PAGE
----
Wednesday, February 22, 2012

Tackling Hunger with Breadfruit Tools

Breadfruit is a high-carbohydrate fruit that grows in abundance in tropical nations that struggle with hunger and poverty. Breadfruit has been long recognized for its potential to alleviate hunger in countries like Haiti, but there's just one problem: fresh breadfruit rots in 48 hours.

But if poor communities were able to make flour out of breadfruit, locally produced breadfruit flour could replace expensive imported cereals and increase food security.

Compatible Technology International (CTI), with help from a team of engineers, researchers and breadfruit experts, is developing a set of tools that will allow villagers to process breadfruit into shelf-stable flour.

Shredder
CTI has designed a manually-operated shredder that shreds breadfruit into small strips that are optimally shaped for quick drying. Engineers at CTI and the University of Saint Thomas (UST) reached the current shredder design after testing other concepts with communities in Haiti.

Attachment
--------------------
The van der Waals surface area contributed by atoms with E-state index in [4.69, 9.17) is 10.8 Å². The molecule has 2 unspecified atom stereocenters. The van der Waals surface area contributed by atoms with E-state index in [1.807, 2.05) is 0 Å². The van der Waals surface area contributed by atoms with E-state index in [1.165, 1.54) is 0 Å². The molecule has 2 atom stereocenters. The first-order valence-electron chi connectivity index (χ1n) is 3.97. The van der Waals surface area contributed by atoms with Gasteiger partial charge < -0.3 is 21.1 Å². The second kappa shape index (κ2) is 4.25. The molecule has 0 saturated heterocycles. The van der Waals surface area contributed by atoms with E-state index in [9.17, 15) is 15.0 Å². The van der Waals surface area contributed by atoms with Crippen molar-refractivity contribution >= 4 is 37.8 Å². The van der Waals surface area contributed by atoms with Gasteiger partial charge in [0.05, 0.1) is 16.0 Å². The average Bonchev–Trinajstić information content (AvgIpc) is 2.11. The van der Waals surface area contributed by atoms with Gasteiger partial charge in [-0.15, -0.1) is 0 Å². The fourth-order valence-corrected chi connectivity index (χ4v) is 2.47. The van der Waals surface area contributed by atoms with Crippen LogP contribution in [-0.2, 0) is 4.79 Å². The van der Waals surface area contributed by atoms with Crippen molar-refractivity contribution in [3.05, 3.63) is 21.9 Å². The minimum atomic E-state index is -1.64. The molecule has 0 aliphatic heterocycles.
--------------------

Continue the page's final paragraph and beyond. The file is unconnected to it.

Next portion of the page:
Drier
After they are shredded, the breadfruit strips must be dried quickly to prevent spoiling. To source the best technologies for this crucial step, UST recently organized and judged a contest challenging teams to develop a simple, effective and affordable breadfruit drying structure.

The first place winner of the contest is a team of long-time CTI volunteers, and second place is a team from the University of California, Davis. In March, both teams will travel to Hawaii to present their designs at the Breadfruit Institute, a division of the National Tropical Botanical Garden.

Grinder
Once dried, breadfruit strips can easily be ground into flour by villagers using CTI's grinder. The breadfruit processing system will go through rigorous tests at the Breadfruit Institute before being deployed in the Caribbean.

Breadfruit flour could be an important microenterprise opportunity and an untapped source of nutrition for food insecure communities. With your help, we can get these and other innovations into the hands of the communities who need them.

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